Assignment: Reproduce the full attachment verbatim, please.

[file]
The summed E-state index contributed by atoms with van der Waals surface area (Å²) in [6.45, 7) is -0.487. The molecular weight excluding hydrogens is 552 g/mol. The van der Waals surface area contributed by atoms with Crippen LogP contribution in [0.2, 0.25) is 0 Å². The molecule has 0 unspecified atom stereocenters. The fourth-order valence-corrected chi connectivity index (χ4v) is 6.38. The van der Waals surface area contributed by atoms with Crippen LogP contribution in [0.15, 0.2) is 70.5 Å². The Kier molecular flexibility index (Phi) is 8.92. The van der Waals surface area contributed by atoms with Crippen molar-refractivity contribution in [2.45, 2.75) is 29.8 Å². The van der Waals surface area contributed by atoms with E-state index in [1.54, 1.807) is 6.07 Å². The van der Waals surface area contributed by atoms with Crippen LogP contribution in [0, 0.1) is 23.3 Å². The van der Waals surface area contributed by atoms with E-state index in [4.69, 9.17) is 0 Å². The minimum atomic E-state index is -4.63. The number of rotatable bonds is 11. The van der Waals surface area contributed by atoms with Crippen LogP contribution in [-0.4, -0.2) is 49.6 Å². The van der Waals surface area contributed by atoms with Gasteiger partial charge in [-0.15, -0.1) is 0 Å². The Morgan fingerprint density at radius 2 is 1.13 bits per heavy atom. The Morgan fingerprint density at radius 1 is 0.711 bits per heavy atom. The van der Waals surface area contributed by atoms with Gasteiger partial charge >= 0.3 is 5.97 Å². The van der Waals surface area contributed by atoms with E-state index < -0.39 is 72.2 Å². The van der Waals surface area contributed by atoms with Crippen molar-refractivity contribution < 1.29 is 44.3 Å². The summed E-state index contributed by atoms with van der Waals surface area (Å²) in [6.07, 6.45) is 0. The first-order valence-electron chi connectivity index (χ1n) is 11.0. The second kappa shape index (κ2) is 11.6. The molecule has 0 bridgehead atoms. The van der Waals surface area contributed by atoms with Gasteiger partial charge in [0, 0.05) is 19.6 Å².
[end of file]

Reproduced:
The summed E-state index contributed by atoms with van der Waals surface area (Å²) in [6.45, 7) is -0.487. The molecular weight excluding hydrogens is 552 g/mol. The van der Waals surface area contributed by atoms with Crippen LogP contribution in [0.2, 0.25) is 0 Å². The molecule has 0 unspecified atom stereocenters. The fourth-order valence-corrected chi connectivity index (χ4v) is 6.38. The van der Waals surface area contributed by atoms with Crippen LogP contribution in [0.15, 0.2) is 70.5 Å². The Kier molecular flexibility index (Phi) is 8.92. The van der Waals surface area contributed by atoms with Crippen molar-refractivity contribution in [2.45, 2.75) is 29.8 Å². The van der Waals surface area contributed by atoms with E-state index in [1.54, 1.807) is 6.07 Å². The van der Waals surface area contributed by atoms with Crippen LogP contribution in [0, 0.1) is 23.3 Å². The van der Waals surface area contributed by atoms with E-state index in [4.69, 9.17) is 0 Å². The minimum atomic E-state index is -4.63. The number of rotatable bonds is 11. The van der Waals surface area contributed by atoms with Crippen LogP contribution in [-0.4, -0.2) is 49.6 Å². The van der Waals surface area contributed by atoms with Gasteiger partial charge in [-0.15, -0.1) is 0 Å². The Morgan fingerprint density at radius 2 is 1.13 bits per heavy atom. The Morgan fingerprint density at radius 1 is 0.711 bits per heavy atom. The van der Waals surface area contributed by atoms with Gasteiger partial charge >= 0.3 is 5.97 Å². The van der Waals surface area contributed by atoms with E-state index < -0.39 is 72.2 Å². The van der Waals surface area contributed by atoms with Crippen molar-refractivity contribution < 1.29 is 44.3 Å². The summed E-state index contributed by atoms with van der Waals surface area (Å²) in [6.07, 6.45) is 0. The first-order valence-electron chi connectivity index (χ1n) is 11.0. The second kappa shape index (κ2) is 11.6. The molecule has 0 bridgehead atoms. The van der Waals surface area contributed by atoms with Gasteiger partial charge in [0, 0.05) is 19.6 Å².